Retired Bishop Cooney dies; was a 'loving pastor' as priest and bishop
Catholic News Service photo
Retired Bishop Patrick R. Cooney of Gaylord, Mich., pictured in an undated photo, died early Oct. 15 at the Beaumont Hospice in Royal Oak. He was 78.
Catholic News Service
DETROIT — Retired Bishop Patrick R. Cooney of Gaylord, who died early Oct. 15, was remembered as a dedicated pastor, both as priest and as bishop in Detroit and in northern Michigan.
"All of us in the Archdiocese of Detroit are deeply saddened at Bishop Cooney's death," Detroit Archbishop Allen H. Vigneron said the next day.
"In his years as a priest and bishop here, and then during his service in the Diocese of Gaylord, he was always a loving pastor and an unfailing support to his brother-priests. We offer condolences to his family, and we join them in commending Bishop Cooney in hope into the hands of the heavenly Father," the archbishop said.
Bishop Cooney, 78, died at the Beaumont Hospice in Royal Oak.
Although he was a five-time cancer survivor, he also had undergone a triple bypass, and "a combination of things" led to his death, among them congestive heart failure, diabetes and dementia, according to his brother, Father Michael Cooney, pastor of St. Peter Parish in Mount Clemens.
"He was not just my brother, he was my best friend," the priest said, adding that his brother "was a very calm, prayerful man, who had a great love of his people."
"He will be missed, because he was well loved. My sisters and I believe he's upstairs right now, enjoying the result of a life lived well," the priest told The Michigan Catholic, newspaper of the Detroit Archdiocese.
"Bishop Patrick Cooney was a great servant of the church and a true father to the clergy, religious and faithful of the Diocese of Gaylord," said Bishop Bernard A. Hebda, who succeeded Bishop Cooney as head of the Gaylord Diocese in 2009.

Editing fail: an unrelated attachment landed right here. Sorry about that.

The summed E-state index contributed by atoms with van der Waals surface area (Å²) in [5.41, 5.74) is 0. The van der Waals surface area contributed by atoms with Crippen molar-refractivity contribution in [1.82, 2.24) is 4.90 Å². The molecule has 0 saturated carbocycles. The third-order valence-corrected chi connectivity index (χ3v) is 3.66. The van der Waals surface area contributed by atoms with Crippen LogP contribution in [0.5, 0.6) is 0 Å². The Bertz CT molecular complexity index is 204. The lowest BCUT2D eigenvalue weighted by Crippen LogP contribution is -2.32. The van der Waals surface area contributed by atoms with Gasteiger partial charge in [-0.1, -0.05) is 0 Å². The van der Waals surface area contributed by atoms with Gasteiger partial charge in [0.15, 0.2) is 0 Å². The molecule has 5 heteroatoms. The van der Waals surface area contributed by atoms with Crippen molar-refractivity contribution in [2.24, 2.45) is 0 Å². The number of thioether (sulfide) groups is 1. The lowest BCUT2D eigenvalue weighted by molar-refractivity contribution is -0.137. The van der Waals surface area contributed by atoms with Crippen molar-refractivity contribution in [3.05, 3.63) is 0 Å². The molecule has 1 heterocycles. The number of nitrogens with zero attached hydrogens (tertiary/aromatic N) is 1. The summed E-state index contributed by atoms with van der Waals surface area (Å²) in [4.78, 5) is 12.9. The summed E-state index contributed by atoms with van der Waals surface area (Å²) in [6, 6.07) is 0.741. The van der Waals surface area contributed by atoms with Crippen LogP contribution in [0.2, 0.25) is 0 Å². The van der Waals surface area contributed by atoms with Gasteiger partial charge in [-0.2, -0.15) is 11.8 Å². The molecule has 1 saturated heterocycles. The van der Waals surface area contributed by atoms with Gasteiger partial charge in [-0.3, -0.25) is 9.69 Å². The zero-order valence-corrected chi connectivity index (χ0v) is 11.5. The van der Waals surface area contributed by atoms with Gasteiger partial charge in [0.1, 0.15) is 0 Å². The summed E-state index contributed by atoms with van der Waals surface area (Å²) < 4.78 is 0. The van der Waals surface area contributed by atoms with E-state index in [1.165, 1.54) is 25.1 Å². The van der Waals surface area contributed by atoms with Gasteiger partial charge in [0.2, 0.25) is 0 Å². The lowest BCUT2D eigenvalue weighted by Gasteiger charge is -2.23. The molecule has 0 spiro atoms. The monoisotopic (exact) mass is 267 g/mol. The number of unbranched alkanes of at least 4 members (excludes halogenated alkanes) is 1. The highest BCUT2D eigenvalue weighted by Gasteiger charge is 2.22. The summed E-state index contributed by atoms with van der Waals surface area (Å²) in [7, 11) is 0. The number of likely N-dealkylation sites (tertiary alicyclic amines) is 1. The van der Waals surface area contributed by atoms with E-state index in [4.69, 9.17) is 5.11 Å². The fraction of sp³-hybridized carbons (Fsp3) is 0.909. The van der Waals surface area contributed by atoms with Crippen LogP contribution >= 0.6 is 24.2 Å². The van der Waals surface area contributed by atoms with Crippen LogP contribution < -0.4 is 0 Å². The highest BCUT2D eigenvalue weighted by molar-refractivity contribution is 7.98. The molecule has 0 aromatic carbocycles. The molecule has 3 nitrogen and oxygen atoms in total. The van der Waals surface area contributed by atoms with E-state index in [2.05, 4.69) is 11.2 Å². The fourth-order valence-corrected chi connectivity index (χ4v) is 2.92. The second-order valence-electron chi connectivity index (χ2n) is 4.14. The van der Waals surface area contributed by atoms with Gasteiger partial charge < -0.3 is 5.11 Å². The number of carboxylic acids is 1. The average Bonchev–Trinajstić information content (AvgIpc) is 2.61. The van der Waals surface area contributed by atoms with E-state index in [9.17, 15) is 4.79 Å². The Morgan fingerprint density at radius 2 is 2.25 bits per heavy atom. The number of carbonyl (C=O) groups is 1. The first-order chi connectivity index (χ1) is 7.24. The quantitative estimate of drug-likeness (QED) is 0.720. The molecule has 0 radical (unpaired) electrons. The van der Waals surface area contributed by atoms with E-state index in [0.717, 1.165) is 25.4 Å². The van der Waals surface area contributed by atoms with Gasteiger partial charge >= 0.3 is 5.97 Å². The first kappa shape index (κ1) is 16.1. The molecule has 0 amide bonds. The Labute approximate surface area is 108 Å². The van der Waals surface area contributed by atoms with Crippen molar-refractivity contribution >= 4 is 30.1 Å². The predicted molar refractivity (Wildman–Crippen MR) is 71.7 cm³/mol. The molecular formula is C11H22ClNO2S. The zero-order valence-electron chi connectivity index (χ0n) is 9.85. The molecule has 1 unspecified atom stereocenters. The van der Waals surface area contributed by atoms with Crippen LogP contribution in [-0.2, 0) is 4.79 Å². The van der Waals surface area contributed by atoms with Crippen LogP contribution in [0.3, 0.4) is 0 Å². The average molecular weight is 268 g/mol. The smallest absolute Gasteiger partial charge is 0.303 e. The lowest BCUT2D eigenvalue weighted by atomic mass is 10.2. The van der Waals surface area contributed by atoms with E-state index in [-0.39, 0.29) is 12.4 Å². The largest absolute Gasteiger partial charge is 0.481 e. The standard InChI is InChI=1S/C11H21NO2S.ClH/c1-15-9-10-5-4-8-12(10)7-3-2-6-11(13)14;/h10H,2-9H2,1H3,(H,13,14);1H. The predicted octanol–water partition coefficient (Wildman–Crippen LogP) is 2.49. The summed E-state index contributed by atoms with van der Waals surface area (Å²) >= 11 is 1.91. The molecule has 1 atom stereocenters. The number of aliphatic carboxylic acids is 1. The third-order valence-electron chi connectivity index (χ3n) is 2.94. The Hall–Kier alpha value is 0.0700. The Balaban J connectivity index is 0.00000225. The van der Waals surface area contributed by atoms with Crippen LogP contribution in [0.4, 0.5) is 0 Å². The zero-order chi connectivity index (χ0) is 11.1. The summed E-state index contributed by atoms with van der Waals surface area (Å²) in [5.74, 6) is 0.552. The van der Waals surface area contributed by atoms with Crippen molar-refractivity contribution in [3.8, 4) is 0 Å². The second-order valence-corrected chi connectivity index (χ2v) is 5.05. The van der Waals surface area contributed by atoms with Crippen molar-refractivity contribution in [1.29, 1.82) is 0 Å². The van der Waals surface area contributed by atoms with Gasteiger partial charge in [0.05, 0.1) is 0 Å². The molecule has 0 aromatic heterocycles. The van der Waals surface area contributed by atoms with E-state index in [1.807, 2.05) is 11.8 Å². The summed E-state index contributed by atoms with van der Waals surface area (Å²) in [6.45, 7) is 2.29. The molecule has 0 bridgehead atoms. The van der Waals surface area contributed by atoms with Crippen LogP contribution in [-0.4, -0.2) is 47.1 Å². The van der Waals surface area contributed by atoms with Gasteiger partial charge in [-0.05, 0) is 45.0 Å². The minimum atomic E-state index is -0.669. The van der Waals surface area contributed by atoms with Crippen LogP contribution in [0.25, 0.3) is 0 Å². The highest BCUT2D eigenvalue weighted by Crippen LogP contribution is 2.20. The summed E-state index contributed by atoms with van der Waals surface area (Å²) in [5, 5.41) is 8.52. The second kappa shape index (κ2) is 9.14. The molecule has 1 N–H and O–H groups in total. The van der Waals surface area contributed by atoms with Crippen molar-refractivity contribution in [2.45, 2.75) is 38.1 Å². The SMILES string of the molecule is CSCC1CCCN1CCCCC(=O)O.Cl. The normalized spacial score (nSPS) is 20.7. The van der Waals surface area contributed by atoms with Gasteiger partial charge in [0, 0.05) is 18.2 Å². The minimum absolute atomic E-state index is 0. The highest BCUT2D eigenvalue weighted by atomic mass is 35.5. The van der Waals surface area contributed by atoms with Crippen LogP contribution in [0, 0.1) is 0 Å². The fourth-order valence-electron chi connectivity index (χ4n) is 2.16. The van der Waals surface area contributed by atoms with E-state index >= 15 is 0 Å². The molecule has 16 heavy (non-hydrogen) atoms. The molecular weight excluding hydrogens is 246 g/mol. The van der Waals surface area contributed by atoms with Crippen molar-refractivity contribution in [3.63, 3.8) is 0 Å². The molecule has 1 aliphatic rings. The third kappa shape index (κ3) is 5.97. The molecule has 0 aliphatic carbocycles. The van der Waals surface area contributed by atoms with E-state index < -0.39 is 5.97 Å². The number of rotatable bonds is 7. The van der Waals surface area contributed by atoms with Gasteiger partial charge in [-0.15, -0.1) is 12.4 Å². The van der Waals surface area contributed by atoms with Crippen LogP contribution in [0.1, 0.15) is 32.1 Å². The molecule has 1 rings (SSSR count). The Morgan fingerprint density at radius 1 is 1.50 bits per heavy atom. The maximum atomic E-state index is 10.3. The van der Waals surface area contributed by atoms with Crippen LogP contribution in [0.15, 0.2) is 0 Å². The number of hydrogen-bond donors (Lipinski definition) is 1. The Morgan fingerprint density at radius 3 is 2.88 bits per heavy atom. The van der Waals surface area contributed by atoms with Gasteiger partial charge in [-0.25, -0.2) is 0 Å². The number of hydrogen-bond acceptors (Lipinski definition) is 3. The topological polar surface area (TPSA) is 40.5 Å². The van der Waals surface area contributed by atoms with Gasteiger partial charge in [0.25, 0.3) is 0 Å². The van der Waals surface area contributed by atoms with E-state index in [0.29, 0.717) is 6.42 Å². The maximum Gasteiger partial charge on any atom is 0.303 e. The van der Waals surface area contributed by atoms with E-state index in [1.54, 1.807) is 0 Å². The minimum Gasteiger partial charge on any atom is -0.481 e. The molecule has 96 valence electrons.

He said his predecessor "will be remembered as a shepherd who loved his flock, admired his fellow priests, and selflessly poured himself out for the good of this local church."
After retiring, Bishop Cooney moved to Chesterfield Township, just north of Mount Clemens, and frequently joined his younger brother at the altar for weekend Masses.
But Bishop Cooney's health had been deteriorating for about the past year, Father Cooney said.
A noon funeral Mass was scheduled for Oct. 22, with Archbishop Vigneron as principal celebrant and Bishop Hebda as homilist, and followed by burial in Holy Sepulcher Cemetery in Southfield.
Born March 10, 1934, in Detroit, Patrick R. Cooney entered Sacred Heart Seminary College, where he earned a bachelor's degree in philosophy. He next attended the Pontifical Gregorian University in Rome, receiving a baccalaureate in sacred theology and then a licentiate in sacred theology.
He was ordained a priest of the Detroit Archdiocese Dec. 20, 1959, by Bishop Martin J. O'Connor, then rector of the North American College in Rome.
Following ordination and completion of his studies, then-Father Cooney returned to Detroit and after two years as an assistant pastor, he was appointed assistant chancellor of the archdiocese. He later served as director of the archdiocesan Office of Worship and, from 1977 to 1983, also was rector of the Cathedral of the Most Blessed Sacrament in Detroit. From 1967 to 1972, he also was chaplain at Mercy College, Detroit.
While director of worship, he pursued graduate work at the University of Notre Dame and received a master's degree in liturgical research.
In December 1982, Pope John Paul II named him an auxiliary bishop of Detroit. From 1987 to 1991, he was liaison to the Catholic chaplains of the U.S. church's episcopal Region VI, which included Michigan and Ohio.
He was chairman of the Church in the City Task Force in the Detroit Archdiocese, and served on a number of the U.S. bishops' committees.
He was named bishop of Gaylord Jan. 28, 1990. He served until his retirement in 2009 at age 75, the age bishops are required by canon law to submit their resignation to the pope.
Besides Father Cooney, Bishop Cooney is survived by two sisters, Dominican Sister Leontia Cooney and Mary A. Cooney.